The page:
7. Free, publicly-accessible full text available June 1, 2024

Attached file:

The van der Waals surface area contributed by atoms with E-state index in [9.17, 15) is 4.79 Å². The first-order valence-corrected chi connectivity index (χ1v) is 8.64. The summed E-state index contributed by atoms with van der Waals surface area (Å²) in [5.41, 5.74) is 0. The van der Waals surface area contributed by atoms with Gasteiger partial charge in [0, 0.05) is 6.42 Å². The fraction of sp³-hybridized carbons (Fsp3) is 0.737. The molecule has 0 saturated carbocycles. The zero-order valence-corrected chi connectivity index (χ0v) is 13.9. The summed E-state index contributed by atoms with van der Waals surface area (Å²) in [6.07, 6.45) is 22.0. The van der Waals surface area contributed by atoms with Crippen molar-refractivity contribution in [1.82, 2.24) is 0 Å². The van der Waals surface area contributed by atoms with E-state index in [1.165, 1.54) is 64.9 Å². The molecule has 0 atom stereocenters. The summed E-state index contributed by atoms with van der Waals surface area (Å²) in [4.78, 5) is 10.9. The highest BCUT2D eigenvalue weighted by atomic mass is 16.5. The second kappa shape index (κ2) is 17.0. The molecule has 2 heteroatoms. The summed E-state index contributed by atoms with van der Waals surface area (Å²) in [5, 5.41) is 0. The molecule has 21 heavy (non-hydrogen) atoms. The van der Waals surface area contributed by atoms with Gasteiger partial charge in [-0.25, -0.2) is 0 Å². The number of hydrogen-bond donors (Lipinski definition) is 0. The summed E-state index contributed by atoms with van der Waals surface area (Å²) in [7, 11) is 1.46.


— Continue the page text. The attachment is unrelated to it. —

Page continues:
8. This data publication includes code and results from a systematic literature review on the current state of near-term forecasting of freshwater quality. The review aimed to address the following questions: (1) Freshwater variables, scales, models, and skill: Which freshwater variables and temporal scales are most commonly targeted for near-term forecasts, and what modeling methods are most commonly employed to develop these forecasts? How is the accuracy of freshwater quality forecasts assessed, and how accurate are they? How is uncertainty typically incorporated into water quality forecast output? (2) Forecast infrastructure and workflows: Are iterative, automated workflows commonly employed in near-term freshwater quality forecasting? How are forecasts validated and archived? (3) Human dimensions: What is the stated motivation for development of most near-term freshwater quality forecasts, and who are the most common end users (if any)? How are end users engaged in forecast development? An initial search was conducted for published papers presenting freshwater quality forecasts from 1 January 2017 to 17 February 2022 in the Web of Science Core Collection. Results were subsequently analyzed in three stages. First, paper titles were screened for relevance. Second, an initial screen was conducted to assess whether each paper presented a near-term freshwater quality forecast. Third, papers that passed the initial screen were analyzed using a standardized matrix to assess the state of near-term freshwater quality forecasting and identify areas of recent progress and ongoing challenges. Additional details regarding the systematic literature search and review are presented in the Methods section of the metadata.